“Would you tell me, please, which way I ought to go from here?”
“That depends a good deal on where you want to get to,” said the Cat.
“I don’t much care where—” said Alice
“Then it doesn’t matter which way you go,” said the Cat.
“—so long as I get somewhere,” Alice added as an explanation.
“Oh, you’re sure to do that,” said the Cat, “if you only walk long enough.”
—Lewis Carroll, Alice’s Adventures in Wonderland
My knee-jerk reaction, based on the Cat’s mocking pronouncements and my own personality, is to assume that one should have a plan. Meandering aimlessly is for lost souls and losers, right?
Well, I myself can argue otherwise with a literal example: travel. I write travel books on Hawai‘i, and people often ask me where to go, what to see, which accommodations are best. While I have no shortage of suggestions, I’m often stumped because I don’t know a person’s particular preferences.
Ultimately, you must know yourself well to travel well: to choose a destination (and purpose and pace) that reflects what you enjoy rather than what’s trendy. People with keen interests (whether hiking or yoga, botany or the arts) are wise to plan ahead, to ensure the right equipment, workshop space, or tickets to a show. Yet, over-planning is not the answer. Who knows what you’ll discover along the way? Why be tethered to a plan if it proves misguided on the road?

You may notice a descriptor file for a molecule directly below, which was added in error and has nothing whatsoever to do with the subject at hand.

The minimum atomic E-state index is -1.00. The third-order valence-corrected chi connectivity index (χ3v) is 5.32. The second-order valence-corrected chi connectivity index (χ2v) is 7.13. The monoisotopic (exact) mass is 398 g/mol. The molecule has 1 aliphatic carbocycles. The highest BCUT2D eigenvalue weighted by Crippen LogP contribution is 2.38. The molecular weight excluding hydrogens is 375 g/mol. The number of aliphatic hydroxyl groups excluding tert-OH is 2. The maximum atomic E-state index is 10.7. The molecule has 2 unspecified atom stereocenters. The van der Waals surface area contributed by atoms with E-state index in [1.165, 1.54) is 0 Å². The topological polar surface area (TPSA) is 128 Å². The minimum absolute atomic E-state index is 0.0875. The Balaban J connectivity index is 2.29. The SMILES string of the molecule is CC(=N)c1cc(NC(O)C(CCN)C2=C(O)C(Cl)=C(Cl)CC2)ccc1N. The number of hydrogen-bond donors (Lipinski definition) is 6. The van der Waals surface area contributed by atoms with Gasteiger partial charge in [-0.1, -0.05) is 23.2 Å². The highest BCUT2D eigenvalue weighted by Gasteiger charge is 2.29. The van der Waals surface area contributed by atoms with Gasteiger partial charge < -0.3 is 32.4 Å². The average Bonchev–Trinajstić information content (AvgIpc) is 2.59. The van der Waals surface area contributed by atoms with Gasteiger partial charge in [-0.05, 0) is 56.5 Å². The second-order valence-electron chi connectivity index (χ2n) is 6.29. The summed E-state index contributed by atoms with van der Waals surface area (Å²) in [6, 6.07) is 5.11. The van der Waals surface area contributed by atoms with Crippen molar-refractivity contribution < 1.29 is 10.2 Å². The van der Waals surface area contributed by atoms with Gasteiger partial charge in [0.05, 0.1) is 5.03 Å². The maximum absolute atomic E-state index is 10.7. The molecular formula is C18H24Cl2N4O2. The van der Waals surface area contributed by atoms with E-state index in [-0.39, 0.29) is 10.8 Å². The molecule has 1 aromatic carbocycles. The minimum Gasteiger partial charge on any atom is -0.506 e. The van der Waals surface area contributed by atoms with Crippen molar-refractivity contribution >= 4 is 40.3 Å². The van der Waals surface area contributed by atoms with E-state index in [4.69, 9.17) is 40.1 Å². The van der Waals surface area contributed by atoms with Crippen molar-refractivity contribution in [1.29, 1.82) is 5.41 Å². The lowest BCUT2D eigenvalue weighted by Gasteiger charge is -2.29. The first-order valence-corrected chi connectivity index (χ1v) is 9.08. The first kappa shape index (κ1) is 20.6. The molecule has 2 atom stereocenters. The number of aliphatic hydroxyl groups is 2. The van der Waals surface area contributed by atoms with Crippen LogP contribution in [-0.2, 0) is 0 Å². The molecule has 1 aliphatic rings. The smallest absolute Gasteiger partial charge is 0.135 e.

In yoga, we eventually know (or should know) the basics of alignment and form and quieting the mind—and which type of practice suits us. But beyond that, do we really know where we’re going with yoga? At that level, we’re mostly just walking along, trying to keep a steady pace, hoping to reach a good place. Likewise, in the big scheme of life, it’s also a balancing act between foresight and freedom, knowing and not knowing.